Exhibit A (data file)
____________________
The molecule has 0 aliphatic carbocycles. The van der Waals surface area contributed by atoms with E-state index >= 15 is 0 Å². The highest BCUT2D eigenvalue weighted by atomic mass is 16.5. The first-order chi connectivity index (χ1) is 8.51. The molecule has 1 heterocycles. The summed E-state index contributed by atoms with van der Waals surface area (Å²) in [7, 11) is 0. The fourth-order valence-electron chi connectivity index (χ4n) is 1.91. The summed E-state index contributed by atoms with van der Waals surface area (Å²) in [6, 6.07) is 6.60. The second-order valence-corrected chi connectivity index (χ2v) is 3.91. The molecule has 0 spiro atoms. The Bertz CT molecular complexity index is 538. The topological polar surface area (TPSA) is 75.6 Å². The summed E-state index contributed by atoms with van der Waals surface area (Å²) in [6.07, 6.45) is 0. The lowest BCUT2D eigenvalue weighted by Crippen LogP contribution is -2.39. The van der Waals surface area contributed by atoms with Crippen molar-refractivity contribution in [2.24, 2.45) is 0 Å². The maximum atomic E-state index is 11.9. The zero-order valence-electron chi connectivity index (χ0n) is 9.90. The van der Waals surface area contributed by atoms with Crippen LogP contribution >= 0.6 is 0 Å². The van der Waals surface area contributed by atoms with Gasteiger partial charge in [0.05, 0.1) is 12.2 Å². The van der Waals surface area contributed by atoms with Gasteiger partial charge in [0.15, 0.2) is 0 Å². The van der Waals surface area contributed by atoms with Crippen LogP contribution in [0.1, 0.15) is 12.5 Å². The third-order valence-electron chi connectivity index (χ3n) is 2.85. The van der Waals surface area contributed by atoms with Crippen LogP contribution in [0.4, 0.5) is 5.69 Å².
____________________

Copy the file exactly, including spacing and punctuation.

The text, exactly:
The molecule has 0 aliphatic carbocycles. The van der Waals surface area contributed by atoms with E-state index >= 15 is 0 Å². The highest BCUT2D eigenvalue weighted by atomic mass is 16.5. The first-order chi connectivity index (χ1) is 8.51. The molecule has 1 heterocycles. The summed E-state index contributed by atoms with van der Waals surface area (Å²) in [7, 11) is 0. The fourth-order valence-electron chi connectivity index (χ4n) is 1.91. The summed E-state index contributed by atoms with van der Waals surface area (Å²) in [6, 6.07) is 6.60. The second-order valence-corrected chi connectivity index (χ2v) is 3.91. The molecule has 0 spiro atoms. The Bertz CT molecular complexity index is 538. The topological polar surface area (TPSA) is 75.6 Å². The summed E-state index contributed by atoms with van der Waals surface area (Å²) in [6.07, 6.45) is 0. The lowest BCUT2D eigenvalue weighted by Crippen LogP contribution is -2.39. The van der Waals surface area contributed by atoms with Crippen molar-refractivity contribution in [2.24, 2.45) is 0 Å². The maximum atomic E-state index is 11.9. The zero-order valence-electron chi connectivity index (χ0n) is 9.90. The van der Waals surface area contributed by atoms with Crippen LogP contribution >= 0.6 is 0 Å². The van der Waals surface area contributed by atoms with Gasteiger partial charge in [0.05, 0.1) is 12.2 Å². The van der Waals surface area contributed by atoms with Gasteiger partial charge in [0.15, 0.2) is 0 Å². The van der Waals surface area contributed by atoms with Crippen LogP contribution in [0.1, 0.15) is 12.5 Å². The third-order valence-electron chi connectivity index (χ3n) is 2.85. The van der Waals surface area contributed by atoms with Crippen LogP contribution in [0.4, 0.5) is 5.69 Å².